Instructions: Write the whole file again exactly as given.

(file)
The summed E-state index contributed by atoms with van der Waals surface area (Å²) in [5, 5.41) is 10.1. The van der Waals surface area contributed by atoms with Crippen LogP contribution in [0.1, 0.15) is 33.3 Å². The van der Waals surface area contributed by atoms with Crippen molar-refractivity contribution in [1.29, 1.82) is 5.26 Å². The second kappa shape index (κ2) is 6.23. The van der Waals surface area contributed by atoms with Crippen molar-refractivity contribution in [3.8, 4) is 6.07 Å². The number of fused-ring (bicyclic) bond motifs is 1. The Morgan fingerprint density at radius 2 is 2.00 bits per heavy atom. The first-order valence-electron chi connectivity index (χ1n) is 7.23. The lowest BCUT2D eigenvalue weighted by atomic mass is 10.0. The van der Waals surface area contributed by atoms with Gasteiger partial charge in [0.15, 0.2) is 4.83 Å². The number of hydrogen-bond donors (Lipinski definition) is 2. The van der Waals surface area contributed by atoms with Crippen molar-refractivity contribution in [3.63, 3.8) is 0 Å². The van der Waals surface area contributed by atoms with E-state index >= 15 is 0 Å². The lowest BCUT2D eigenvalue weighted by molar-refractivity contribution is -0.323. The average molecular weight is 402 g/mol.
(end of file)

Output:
The summed E-state index contributed by atoms with van der Waals surface area (Å²) in [5, 5.41) is 10.1. The van der Waals surface area contributed by atoms with Crippen LogP contribution in [0.1, 0.15) is 33.3 Å². The van der Waals surface area contributed by atoms with Crippen molar-refractivity contribution in [1.29, 1.82) is 5.26 Å². The second kappa shape index (κ2) is 6.23. The van der Waals surface area contributed by atoms with Crippen molar-refractivity contribution in [3.8, 4) is 6.07 Å². The number of fused-ring (bicyclic) bond motifs is 1. The Morgan fingerprint density at radius 2 is 2.00 bits per heavy atom. The first-order valence-electron chi connectivity index (χ1n) is 7.23. The lowest BCUT2D eigenvalue weighted by atomic mass is 10.0. The van der Waals surface area contributed by atoms with Gasteiger partial charge in [0.15, 0.2) is 4.83 Å². The number of hydrogen-bond donors (Lipinski definition) is 2. The van der Waals surface area contributed by atoms with Crippen molar-refractivity contribution in [3.63, 3.8) is 0 Å². The van der Waals surface area contributed by atoms with E-state index >= 15 is 0 Å². The lowest BCUT2D eigenvalue weighted by molar-refractivity contribution is -0.323. The average molecular weight is 402 g/mol.